What is cholestasis?
slowing of passage of bile
What kind of problems can cause jaundice/icterus?
liver or hemolysis problems
If you have enough hemolysis to cause icterus then the patient will be _____. What kind of test can we use to rule this out?
What is total bilirubin?
the amount of indirect (unconjugated) and direct (conjugated) bilirubin added together.
If there is an increase in indirect (unconjugated) bilirubin, what does that mean?
If there is an increase in direct (conjugated) bilirubin, what does that mean?
What can total bilirubin cause?
What is conjugated bilirubin?
bilirubin made water soluble in order to be secreted in the urine
What kind of bilirubin do most blood chemistry tests test for?
What is stercobilinogen?
gives us the brown color of feces
Increased bilirubin will cause increased _____.
Which test is better for testing liver disease, bilirubin or bile acids?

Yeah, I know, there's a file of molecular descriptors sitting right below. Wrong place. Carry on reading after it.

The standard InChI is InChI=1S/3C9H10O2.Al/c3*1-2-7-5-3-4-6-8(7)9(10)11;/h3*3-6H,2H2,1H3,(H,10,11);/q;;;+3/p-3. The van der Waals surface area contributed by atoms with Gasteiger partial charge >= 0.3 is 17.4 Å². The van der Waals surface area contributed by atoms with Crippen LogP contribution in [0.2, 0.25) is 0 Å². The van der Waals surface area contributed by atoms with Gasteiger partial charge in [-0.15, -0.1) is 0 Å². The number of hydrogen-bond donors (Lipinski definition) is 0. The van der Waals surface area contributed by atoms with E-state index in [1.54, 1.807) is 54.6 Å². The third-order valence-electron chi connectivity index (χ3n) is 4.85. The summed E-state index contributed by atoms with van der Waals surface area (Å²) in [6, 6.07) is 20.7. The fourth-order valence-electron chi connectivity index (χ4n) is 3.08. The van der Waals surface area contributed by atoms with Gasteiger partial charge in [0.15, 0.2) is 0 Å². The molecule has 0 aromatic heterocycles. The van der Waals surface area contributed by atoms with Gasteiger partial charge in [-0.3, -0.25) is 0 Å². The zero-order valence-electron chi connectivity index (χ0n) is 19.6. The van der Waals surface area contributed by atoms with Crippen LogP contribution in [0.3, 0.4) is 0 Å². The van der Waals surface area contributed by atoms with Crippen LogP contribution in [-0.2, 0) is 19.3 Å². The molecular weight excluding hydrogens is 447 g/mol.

Bile acids tells you something is wrong with the liver, but what does it not tell you?
what is wrong with the liver
Bile acid is _____ in most liver disease.
What do ammonia tests test for?
liver-brain syndrome (aka hepatic encephalopathy)
When do we see increased ammonia tests?
What will a clinical sign most likely be with dogs with porto-systemic shunts?
Why is ammonia increased with port-systemic shunts?
liver is not converting the ammonia to urea and is getting in the brain
What are some reasons why enzymes can be increased?
What are the different enzymes we test for?
Which enzyme is most useful to test for liver disease in dogs and cats?
Which enzyme will be increased with a swollen liver?
Which enzyme will be increased due to an increase in muscle activity?
Which enzymes increase with cholestasis?
What is the BSP clearance?
only test that tests live function and tells how much the liver is functioning at that specific time
How do you do the BSP clearance test?
inject dye IV then collect the blood after 30 minutes
Where is cholesterol synthesized?
primarily by the liver but can be distributed elsewhere